Until recently, the Tennessee Healthy Workplaces Act only applied to public employers. In April 2019, Gov. Bill Lee signed into law a bill which expands the definition of “employer” to include private employers. While the amendment does not create a new cause of action for private employers, private employers who adopt an anti-abusive policy and procedure that meets with the statute’s requirements will have immunity from suit for negligent and intentional infliction of emotional distress claims.  

It is important to mention; the adoption of this amendment does not mandate private employers to adopt to such a policy nor does it prevent private employers from exposure to harassments claims at the federal level or under Tennessee statutes pertaining to protected classes. Further, the amendment is unclear as to whether immunity is granted for employers who adopt the policy verses employer who adopt and enforce such a policy. Based upon the TACIR’s model policy, it appears a written policy alone may not be enough to invoke the immunity defense.

An even grayer area of law for private employers with the expansion of this Act seemingly lies within the Tennessee Workers’ Compensation laws and how to deal with harassment in the context of a workers’ compensation claim brought by an employee. While Tennessee’s workers’ compensation laws recognize that where the employee suffers from a nervous, emotional, or psychiatric injury, it may qualify as an occupational disease or an injury by accident (See Mays v. United States Fidelity & Guaranty Co., 672 S.W.2d (Tenn. 1982.); Jose v. Equifax, Inc. 556 S.W. 2d 82 (Tenn. 1977)), Tennessee courts have unswervingly held workers’ compensation claims pertaining to claims of negligent inflection of emotional distress based on conduct in the workplace are barred under its exclusive remedy provision.  Based upon the language of the amendment as written it does not appear the exclusive remedy provision is affected. However, only time will tell as to whether the Act influences an amendment to the exclusive remedy provisions in the workers’ compensation realm.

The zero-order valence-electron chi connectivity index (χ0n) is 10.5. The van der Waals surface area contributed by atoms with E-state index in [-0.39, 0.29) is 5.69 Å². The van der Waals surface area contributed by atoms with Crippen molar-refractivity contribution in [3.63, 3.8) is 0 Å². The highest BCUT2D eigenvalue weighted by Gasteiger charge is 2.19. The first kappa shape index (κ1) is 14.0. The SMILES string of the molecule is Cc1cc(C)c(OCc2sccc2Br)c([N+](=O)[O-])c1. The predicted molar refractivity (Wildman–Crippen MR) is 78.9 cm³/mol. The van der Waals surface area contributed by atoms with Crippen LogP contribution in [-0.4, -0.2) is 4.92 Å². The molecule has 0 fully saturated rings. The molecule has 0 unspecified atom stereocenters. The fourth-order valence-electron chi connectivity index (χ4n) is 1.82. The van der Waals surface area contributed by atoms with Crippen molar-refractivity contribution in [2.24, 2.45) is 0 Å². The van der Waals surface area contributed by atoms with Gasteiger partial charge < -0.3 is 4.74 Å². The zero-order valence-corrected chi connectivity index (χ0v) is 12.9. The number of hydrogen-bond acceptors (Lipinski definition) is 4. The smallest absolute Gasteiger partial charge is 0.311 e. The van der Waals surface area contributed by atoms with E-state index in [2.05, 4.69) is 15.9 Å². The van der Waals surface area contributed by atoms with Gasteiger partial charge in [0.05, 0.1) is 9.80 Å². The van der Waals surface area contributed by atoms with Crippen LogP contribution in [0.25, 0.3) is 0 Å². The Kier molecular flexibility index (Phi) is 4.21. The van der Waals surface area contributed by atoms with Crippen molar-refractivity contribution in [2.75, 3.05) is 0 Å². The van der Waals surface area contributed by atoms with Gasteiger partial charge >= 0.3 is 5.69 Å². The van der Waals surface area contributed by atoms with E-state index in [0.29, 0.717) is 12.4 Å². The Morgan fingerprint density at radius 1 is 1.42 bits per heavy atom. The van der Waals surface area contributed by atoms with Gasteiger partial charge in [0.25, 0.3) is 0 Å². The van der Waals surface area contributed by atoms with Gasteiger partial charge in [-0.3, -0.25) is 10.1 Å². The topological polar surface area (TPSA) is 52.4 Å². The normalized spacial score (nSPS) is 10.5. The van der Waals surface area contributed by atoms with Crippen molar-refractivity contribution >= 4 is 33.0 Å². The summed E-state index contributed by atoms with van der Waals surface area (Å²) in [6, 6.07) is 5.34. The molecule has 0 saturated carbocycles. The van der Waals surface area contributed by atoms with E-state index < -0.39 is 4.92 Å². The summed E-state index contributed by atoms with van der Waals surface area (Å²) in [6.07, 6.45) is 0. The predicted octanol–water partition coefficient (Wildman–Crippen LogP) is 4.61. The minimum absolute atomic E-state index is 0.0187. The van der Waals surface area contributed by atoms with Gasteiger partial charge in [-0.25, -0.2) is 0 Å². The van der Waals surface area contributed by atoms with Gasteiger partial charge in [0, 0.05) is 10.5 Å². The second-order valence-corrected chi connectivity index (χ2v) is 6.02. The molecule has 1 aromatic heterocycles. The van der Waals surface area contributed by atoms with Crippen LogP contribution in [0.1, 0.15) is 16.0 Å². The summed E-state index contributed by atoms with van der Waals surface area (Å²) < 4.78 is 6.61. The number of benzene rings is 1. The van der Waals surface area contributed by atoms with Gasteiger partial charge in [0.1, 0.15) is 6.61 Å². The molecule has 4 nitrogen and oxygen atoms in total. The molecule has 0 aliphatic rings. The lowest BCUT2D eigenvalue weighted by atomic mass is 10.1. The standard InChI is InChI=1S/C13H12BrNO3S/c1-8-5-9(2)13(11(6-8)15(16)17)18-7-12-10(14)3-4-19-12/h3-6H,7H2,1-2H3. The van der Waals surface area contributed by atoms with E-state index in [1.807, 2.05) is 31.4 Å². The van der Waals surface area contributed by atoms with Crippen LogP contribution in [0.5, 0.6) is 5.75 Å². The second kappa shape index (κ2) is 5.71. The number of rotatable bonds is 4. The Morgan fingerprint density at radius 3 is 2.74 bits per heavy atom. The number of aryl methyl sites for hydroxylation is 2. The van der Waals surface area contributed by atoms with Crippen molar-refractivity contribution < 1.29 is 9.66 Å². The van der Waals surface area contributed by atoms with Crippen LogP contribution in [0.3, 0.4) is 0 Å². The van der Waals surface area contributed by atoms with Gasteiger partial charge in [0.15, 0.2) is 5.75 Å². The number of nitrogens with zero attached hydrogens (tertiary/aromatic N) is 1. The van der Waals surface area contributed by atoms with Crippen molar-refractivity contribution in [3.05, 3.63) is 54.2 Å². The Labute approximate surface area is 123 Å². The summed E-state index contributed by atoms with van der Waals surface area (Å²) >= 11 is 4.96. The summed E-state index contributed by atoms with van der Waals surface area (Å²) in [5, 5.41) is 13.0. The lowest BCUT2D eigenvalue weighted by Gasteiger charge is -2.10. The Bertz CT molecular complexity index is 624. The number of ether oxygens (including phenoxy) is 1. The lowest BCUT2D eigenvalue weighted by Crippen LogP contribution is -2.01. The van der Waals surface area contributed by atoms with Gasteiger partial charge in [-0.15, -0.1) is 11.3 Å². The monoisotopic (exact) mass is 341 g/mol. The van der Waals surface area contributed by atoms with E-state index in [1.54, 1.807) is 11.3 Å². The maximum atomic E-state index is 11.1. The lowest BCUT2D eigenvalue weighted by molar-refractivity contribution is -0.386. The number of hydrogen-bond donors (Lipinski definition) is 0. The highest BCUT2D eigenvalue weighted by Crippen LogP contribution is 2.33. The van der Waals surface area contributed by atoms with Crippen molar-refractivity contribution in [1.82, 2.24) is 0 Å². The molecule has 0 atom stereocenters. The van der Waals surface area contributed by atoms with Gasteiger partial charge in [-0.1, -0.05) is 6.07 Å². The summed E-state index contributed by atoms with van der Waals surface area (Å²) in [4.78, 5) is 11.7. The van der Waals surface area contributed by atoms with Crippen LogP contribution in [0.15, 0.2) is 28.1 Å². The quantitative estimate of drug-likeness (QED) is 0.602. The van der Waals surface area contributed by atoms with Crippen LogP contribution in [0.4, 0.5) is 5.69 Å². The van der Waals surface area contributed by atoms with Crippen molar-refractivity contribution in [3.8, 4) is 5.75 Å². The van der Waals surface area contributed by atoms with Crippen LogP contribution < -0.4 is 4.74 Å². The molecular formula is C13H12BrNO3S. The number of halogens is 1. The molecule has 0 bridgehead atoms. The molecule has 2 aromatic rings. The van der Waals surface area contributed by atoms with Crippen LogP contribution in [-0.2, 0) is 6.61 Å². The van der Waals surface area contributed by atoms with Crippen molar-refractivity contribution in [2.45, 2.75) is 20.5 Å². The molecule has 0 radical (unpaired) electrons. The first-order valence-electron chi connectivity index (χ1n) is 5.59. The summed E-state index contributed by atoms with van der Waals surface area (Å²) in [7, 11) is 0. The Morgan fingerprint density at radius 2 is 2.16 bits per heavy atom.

Employers should weight the pros and cons of adopting an anti-bullying policy or altering an existing policy to meet the TACIR standards. From a cost perspective, the adoption of an anti-bullying policy in conjunction with the notion that the TACIR model policy suggests some form of enforcement rather than a policy alone, requires employers to conduct internal investigations to deal with bullying complaints. Some private employers may not have the capacity or capital to embark on such investigations. 

Should employers opt to have a policy in place that holds abusers accountable for their actions they may deter misconduct and in turn, employers have a mechanism for corrective action and appropriate discipline for workplace abusers. In addition, without an anti-bullying policy, victims of abuse and harassment in the workplace remain unprotected and will not feel compelled to report such conduct. 

For more information on the Healthy Workplace Act, visit www.healthyworkplacebill.org. To see the Bill, visit www.capitol.tn.gov/Bills/11/Bill/HB0856.pdf

Jeffrey G. Jones is a regional managing member for Wimberly Lawson Wright Daves & Jones PLLC. He can be reached at jjones@wimberlylawson.com.